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    Author(s): Jeffrey C. Lewis; William J. Zielinski
    Date: 1996
    Source: Northwest Science 70(4):291-297
    Publication Series: Miscellaneous Publication
    PDF: View PDF  (790 KB)


    Recent petitions to list the fisher (Martes pennanti) under the Endangered Species Act have brought attention to fisher conservation. Although commercial trapping of fishers in California ended in 1946, summarizing the commercial harvest data can provide a historical perspective to fisher conservation and may indicate the prevalence of incidental fisher captures in traps set for other species. We investigated the relationships between historical fisher harvests and the price paid for fisher pelts, number of trapping licenses sold, cost of a trapping license, total number of 5 sympatric species harvested, and their pelt prices in California. The frequency of incidental captures was also assessed by interviewing trappers, biologists, and wardens in California. Between 1919-1946, relatively few fishers were legally trapped in California (n=462, x=18.5 annually), and their harvest declined steadily. Fisher harvests were positively related to fisher pelt price but were more strongly related to the number of trapping licenses sold, indicating that fishers were vulnerable to trappers in general as opposed to only those trappers specifically targeting them. We estimated an incidental capture rate of 1 per 407 set-nights and a mortality-injury rate of 24% from data obtained from 5 trappers in California. Trappers are an important source of information on the distribution of fishers and their cooperation is necessary to determine the effects of incidental capture on fisher populations.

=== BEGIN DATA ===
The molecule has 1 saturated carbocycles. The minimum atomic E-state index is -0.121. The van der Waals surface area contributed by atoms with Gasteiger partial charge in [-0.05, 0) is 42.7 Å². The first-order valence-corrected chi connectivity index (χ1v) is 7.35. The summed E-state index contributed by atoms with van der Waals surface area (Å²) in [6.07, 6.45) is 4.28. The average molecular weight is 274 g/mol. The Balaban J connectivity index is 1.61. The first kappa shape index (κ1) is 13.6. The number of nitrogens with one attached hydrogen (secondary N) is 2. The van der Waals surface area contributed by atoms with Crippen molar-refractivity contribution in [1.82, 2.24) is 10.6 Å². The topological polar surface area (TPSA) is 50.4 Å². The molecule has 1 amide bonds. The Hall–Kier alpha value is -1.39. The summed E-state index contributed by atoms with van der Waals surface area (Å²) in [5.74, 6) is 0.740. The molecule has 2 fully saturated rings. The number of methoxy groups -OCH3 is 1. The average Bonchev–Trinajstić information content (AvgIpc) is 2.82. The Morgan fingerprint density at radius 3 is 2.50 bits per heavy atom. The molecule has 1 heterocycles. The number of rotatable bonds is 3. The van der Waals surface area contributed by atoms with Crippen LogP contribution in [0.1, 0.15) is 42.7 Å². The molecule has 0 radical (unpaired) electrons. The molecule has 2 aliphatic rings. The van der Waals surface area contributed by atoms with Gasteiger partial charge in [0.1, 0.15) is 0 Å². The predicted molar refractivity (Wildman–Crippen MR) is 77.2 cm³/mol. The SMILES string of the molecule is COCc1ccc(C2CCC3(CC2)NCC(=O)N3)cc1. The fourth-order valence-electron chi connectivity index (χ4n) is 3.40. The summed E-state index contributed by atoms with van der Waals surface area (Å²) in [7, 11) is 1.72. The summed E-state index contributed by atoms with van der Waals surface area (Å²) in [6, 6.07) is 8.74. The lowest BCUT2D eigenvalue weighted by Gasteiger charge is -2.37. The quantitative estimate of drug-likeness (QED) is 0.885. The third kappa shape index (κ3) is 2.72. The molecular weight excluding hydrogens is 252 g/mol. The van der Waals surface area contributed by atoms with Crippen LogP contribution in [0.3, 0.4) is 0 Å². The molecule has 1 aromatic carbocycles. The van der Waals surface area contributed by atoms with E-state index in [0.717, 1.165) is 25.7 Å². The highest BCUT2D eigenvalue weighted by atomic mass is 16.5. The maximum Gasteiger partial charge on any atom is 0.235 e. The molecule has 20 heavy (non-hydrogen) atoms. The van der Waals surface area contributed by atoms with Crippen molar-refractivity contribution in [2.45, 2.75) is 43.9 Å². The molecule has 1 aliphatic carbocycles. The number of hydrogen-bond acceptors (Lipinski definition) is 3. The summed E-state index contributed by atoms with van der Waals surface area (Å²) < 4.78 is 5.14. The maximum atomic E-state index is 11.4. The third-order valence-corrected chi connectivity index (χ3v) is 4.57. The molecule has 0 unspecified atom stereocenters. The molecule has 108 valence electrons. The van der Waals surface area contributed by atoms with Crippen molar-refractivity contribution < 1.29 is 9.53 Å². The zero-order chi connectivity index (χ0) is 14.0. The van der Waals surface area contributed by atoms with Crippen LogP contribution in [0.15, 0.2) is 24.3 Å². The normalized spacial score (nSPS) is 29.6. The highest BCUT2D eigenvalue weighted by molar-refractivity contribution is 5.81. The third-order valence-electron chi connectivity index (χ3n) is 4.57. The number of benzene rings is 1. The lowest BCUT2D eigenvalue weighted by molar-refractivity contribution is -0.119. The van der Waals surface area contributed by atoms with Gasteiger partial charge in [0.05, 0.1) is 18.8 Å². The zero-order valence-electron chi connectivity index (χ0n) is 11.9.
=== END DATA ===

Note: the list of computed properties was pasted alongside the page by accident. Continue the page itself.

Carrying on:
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    Lewis, Jeffrey C.; Zielinski, William J. 1996. Historical harvest and incidental capture of fishers in California. Northwest Science 70(4):291-297

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